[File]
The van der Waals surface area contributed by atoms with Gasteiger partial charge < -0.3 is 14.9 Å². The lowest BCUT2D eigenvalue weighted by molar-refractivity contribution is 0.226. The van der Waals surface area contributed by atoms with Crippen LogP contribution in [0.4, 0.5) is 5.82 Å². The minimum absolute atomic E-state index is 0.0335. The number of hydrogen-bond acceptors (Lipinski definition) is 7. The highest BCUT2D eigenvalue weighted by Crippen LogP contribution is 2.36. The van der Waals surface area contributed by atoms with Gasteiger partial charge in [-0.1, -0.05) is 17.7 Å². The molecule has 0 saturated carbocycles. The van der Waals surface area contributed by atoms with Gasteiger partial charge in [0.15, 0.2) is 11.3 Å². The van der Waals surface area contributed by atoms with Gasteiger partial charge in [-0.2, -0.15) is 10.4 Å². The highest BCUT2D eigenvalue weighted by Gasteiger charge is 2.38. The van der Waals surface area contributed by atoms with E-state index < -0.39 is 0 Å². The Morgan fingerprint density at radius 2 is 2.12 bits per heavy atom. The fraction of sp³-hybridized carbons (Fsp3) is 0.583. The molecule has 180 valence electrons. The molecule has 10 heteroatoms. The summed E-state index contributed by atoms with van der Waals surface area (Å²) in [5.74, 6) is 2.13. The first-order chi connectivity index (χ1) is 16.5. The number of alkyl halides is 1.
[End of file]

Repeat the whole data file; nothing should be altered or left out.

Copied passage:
The van der Waals surface area contributed by atoms with Gasteiger partial charge < -0.3 is 14.9 Å². The lowest BCUT2D eigenvalue weighted by molar-refractivity contribution is 0.226. The van der Waals surface area contributed by atoms with Crippen LogP contribution in [0.4, 0.5) is 5.82 Å². The minimum absolute atomic E-state index is 0.0335. The number of hydrogen-bond acceptors (Lipinski definition) is 7. The highest BCUT2D eigenvalue weighted by Crippen LogP contribution is 2.36. The van der Waals surface area contributed by atoms with Gasteiger partial charge in [-0.1, -0.05) is 17.7 Å². The molecule has 0 saturated carbocycles. The van der Waals surface area contributed by atoms with Gasteiger partial charge in [0.15, 0.2) is 11.3 Å². The van der Waals surface area contributed by atoms with Gasteiger partial charge in [-0.2, -0.15) is 10.4 Å². The highest BCUT2D eigenvalue weighted by Gasteiger charge is 2.38. The van der Waals surface area contributed by atoms with E-state index < -0.39 is 0 Å². The Morgan fingerprint density at radius 2 is 2.12 bits per heavy atom. The fraction of sp³-hybridized carbons (Fsp3) is 0.583. The molecule has 180 valence electrons. The molecule has 10 heteroatoms. The summed E-state index contributed by atoms with van der Waals surface area (Å²) in [5.74, 6) is 2.13. The first-order chi connectivity index (χ1) is 16.5. The number of alkyl halides is 1.